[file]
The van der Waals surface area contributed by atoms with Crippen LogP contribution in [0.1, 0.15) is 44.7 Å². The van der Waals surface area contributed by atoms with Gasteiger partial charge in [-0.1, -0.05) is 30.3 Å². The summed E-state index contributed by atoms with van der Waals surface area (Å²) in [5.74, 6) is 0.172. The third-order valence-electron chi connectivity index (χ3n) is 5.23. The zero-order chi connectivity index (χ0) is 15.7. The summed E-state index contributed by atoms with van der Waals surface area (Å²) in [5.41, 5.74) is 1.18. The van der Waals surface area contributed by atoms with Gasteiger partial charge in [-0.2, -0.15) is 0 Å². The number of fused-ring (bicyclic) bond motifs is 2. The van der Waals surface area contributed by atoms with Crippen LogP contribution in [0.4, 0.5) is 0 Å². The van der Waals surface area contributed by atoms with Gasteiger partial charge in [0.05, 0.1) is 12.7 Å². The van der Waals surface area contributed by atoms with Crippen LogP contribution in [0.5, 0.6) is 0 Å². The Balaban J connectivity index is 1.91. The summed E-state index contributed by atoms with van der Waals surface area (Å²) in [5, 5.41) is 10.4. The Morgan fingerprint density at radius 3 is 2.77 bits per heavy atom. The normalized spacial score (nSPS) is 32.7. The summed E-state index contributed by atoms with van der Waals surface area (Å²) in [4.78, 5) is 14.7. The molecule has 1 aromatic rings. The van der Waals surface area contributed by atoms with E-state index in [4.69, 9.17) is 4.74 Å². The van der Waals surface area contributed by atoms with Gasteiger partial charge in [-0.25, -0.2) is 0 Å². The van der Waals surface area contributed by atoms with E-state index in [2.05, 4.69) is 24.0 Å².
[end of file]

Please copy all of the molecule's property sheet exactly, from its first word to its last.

The van der Waals surface area contributed by atoms with Crippen LogP contribution in [0.1, 0.15) is 44.7 Å². The van der Waals surface area contributed by atoms with Gasteiger partial charge in [-0.1, -0.05) is 30.3 Å². The summed E-state index contributed by atoms with van der Waals surface area (Å²) in [5.74, 6) is 0.172. The third-order valence-electron chi connectivity index (χ3n) is 5.23. The zero-order chi connectivity index (χ0) is 15.7. The summed E-state index contributed by atoms with van der Waals surface area (Å²) in [5.41, 5.74) is 1.18. The van der Waals surface area contributed by atoms with Gasteiger partial charge in [-0.2, -0.15) is 0 Å². The number of fused-ring (bicyclic) bond motifs is 2. The van der Waals surface area contributed by atoms with Crippen LogP contribution in [0.4, 0.5) is 0 Å². The van der Waals surface area contributed by atoms with Gasteiger partial charge in [0.05, 0.1) is 12.7 Å². The van der Waals surface area contributed by atoms with Crippen LogP contribution in [0.5, 0.6) is 0 Å². The Balaban J connectivity index is 1.91. The summed E-state index contributed by atoms with van der Waals surface area (Å²) in [5, 5.41) is 10.4. The Morgan fingerprint density at radius 3 is 2.77 bits per heavy atom. The normalized spacial score (nSPS) is 32.7. The summed E-state index contributed by atoms with van der Waals surface area (Å²) in [4.78, 5) is 14.7. The molecule has 1 aromatic rings. The van der Waals surface area contributed by atoms with E-state index in [4.69, 9.17) is 4.74 Å². The van der Waals surface area contributed by atoms with Gasteiger partial charge in [-0.25, -0.2) is 0 Å². The van der Waals surface area contributed by atoms with E-state index in [2.05, 4.69) is 24.0 Å².